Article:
Forest Service Chief Tidwell announces future advisory committee for Planning Rule
Call for nominations set for later this year
WASHINGTON, Nov. 14, 2011 – The U.S. Forest Service announced today that it will form an advisory committee that will provide advice and recommendations to the Secretary of Agriculture on the implementation of the new Planning Rule set for finalization this winter.
The Federal Advisory Committee – which could be formed early next year – will advise the Secretary on how the new rule is implemented. The U.S. Forest Service manages 155 national forests and 20 grasslands that will be affected by the new rule, which, if finalized later this year, will replace a 1982 version.
“This new committee will keep the collaborative momentum going on what has been a remarkably open and transparent process for the country’s first planning rule in 30 years,” said U.S. Forest Service Chief Tom Tidwell. “Stakeholder input has been instrumental in allowing us develop a strong draft rule up to this point – we need to continue to tap into our strong partnerships to carry this rule forward.”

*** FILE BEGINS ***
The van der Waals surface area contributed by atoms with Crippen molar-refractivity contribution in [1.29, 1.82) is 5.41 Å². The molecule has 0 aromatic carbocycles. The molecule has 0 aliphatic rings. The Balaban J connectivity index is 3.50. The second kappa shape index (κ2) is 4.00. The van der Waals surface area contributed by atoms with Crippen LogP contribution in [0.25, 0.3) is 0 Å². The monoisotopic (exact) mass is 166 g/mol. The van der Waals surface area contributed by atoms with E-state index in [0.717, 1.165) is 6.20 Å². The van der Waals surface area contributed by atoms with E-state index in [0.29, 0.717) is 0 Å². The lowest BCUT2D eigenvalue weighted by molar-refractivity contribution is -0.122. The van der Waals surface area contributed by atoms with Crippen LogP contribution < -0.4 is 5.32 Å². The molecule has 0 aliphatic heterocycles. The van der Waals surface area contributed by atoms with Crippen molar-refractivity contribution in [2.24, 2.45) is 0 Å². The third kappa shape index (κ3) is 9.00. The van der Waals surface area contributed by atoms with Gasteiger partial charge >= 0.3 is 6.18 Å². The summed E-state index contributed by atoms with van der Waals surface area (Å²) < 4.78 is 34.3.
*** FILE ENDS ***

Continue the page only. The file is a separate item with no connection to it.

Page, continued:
In the coming months the Forest Service will announce its request for committee member nominations in the Federal Register. More information about the committee and how to seek nomination will be available at that time. Members will be sought with diverse backgrounds, who represent the full range of public interests in management of the National Forest System lands and who represent geographically diverse locations and communities.
Visit the agency’s planning rule website for the latest information on the formation of the committee and the status of the new planning rule.
The mission of the USDA Forest Service is to sustain the health, diversity, and productivity of the nation's forests and grasslands to meet the needs of present and future generations. Recreational activities on our lands contribute $14.5 billion annually to the U.S. economy. The agency manages 193 million acres of public land, provides assistance to state and private landowners, and maintains the largest forestry research organization in the world
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